Influence of Pitching Release Location on Ulnar Collateral Ligament Reconstruction Risk Among Major League Baseball Pitchers

Daniel A. Portney*, Lucas Theodore Buchler, Jake M. Lazaroff, Stephen M Gryzlo, Matthew David Saltzman

*Corresponding author for this work

Research output: Contribution to journalArticle

Abstract

Background: Medial ulnar collateral ligament (UCL) reconstruction is a common procedure performed among Major League Baseball (MLB) pitchers. The etiology of UCL injury is complex and is not entirely understood. Hypothesis: To better understand risk factors for requiring UCL reconstruction, we hypothesized that pitchers who eventually undergo the procedure will exhibit different throwing mechanics as measured by pitch-tracking data points, such as velocity and release location. Study Design: Case-control study; Level of evidence, 3. Methods: Pitch-tracking and demographic data were gathered for 140 MLB pitchers who had undergone UCL reconstruction between the 2010 and 2017 seasons. Pitch type, release location, and velocity were compared between the surgical cohort and a matched-control cohort. Results: When compared with controls, the mean pitch release location for pitchers who required UCL reconstruction was 12.2 cm more lateral in the year immediately preceding surgery (P =.001). Furthermore, within the surgical cohort, the horizontal release location was 3.4 cm more lateral immediately preceding surgery compared with 2 years earlier (P =.036). Binary logistic regression indicated an odds ratio of 0.51, suggesting a roughly 5% increased odds of UCL reconstruction for every 10 cm of increased lateral release location (P =.048). Both the surgical and the control cohorts threw similar rates of fastballs and had similar mean pitch velocity and fastball velocity. Control pitchers displayed a significant decrease over time in mean pitch velocity (P =.005) and mean fastball velocity, while pitchers in the UCL reconstruction cohort did not (P =.012). Conclusion: Pitch tracking indicates that the mean release point is more lateral in pitchers preceding UCL reconstruction as compared with controls, suggesting that a more lateral pitch release location is an independent risk factor for UCL injury and reconstruction.

Original languageEnglish (US)
JournalOrthopaedic Journal of Sports Medicine
Volume7
Issue number2
DOIs
StatePublished - Feb 1 2019

Fingerprint

Baseball
Ulnar Collateral Ligament Reconstruction
Wounds and Injuries
Mechanics
Case-Control Studies
Logistic Models
Odds Ratio
Demography

Keywords

  • MLB
  • Tommy John surgery
  • UCL
  • pitch tracking
  • pitchers

ASJC Scopus subject areas

  • Orthopedics and Sports Medicine

Cite this

@article{9668370e63a444c28328929fcd4eab5b,
title = "Influence of Pitching Release Location on Ulnar Collateral Ligament Reconstruction Risk Among Major League Baseball Pitchers",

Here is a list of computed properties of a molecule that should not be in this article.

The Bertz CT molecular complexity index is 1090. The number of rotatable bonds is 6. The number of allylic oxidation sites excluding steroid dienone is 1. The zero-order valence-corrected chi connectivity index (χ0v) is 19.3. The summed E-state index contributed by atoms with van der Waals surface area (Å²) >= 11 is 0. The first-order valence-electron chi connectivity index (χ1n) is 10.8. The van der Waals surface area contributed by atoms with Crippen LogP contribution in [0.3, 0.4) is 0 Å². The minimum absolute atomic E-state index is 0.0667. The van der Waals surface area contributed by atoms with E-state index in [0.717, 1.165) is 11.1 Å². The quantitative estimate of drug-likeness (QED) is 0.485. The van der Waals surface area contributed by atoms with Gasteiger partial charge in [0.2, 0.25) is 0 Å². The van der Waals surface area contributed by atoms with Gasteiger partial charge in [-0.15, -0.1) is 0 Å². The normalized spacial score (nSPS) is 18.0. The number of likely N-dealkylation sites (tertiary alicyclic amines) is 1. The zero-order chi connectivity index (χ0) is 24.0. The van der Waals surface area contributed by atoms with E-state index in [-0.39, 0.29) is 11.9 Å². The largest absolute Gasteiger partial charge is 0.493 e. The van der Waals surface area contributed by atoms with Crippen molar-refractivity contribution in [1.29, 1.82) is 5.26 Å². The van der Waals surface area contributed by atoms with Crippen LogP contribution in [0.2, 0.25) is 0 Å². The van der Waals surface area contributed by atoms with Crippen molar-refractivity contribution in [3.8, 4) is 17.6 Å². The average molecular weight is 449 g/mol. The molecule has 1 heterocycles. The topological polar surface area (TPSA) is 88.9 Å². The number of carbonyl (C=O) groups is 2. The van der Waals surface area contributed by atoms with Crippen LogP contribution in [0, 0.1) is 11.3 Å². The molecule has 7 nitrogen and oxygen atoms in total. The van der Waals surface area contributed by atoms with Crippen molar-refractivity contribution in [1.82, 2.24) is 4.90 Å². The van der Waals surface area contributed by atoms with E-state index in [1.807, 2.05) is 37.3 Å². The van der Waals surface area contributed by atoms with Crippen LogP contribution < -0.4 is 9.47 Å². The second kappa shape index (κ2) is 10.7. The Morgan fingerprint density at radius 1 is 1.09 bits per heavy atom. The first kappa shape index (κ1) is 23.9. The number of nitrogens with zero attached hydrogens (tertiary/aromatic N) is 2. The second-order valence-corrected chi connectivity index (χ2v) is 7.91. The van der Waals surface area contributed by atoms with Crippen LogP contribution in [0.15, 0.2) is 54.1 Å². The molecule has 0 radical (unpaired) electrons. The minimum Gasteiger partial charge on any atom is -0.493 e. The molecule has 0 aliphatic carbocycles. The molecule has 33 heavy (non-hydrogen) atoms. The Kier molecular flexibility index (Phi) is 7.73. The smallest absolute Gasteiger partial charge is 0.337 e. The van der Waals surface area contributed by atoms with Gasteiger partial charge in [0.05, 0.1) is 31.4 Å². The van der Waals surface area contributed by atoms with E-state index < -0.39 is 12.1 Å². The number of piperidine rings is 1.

abstract = "Background: Medial ulnar collateral ligament (UCL) reconstruction is a common procedure performed among Major League Baseball (MLB) pitchers. The etiology of UCL injury is complex and is not entirely understood. Hypothesis: To better understand risk factors for requiring UCL reconstruction, we hypothesized that pitchers who eventually undergo the procedure will exhibit different throwing mechanics as measured by pitch-tracking data points, such as velocity and release location. Study Design: Case-control study; Level of evidence, 3. Methods: Pitch-tracking and demographic data were gathered for 140 MLB pitchers who had undergone UCL reconstruction between the 2010 and 2017 seasons. Pitch type, release location, and velocity were compared between the surgical cohort and a matched-control cohort. Results: When compared with controls, the mean pitch release location for pitchers who required UCL reconstruction was 12.2 cm more lateral in the year immediately preceding surgery (P =.001). Furthermore, within the surgical cohort, the horizontal release location was 3.4 cm more lateral immediately preceding surgery compared with 2 years earlier (P =.036). Binary logistic regression indicated an odds ratio of 0.51, suggesting a roughly 5{\%} increased odds of UCL reconstruction for every 10 cm of increased lateral release location (P =.048). Both the surgical and the control cohorts threw similar rates of fastballs and had similar mean pitch velocity and fastball velocity. Control pitchers displayed a significant decrease over time in mean pitch velocity (P =.005) and mean fastball velocity, while pitchers in the UCL reconstruction cohort did not (P =.012). Conclusion: Pitch tracking indicates that the mean release point is more lateral in pitchers preceding UCL reconstruction as compared with controls, suggesting that a more lateral pitch release location is an independent risk factor for UCL injury and reconstruction.",
keywords = "MLB, Tommy John surgery, UCL, pitch tracking, pitchers",
author = "Portney, {Daniel A.} and Buchler, {Lucas Theodore} and Lazaroff, {Jake M.} and Gryzlo, {Stephen M} and Saltzman, {Matthew David}",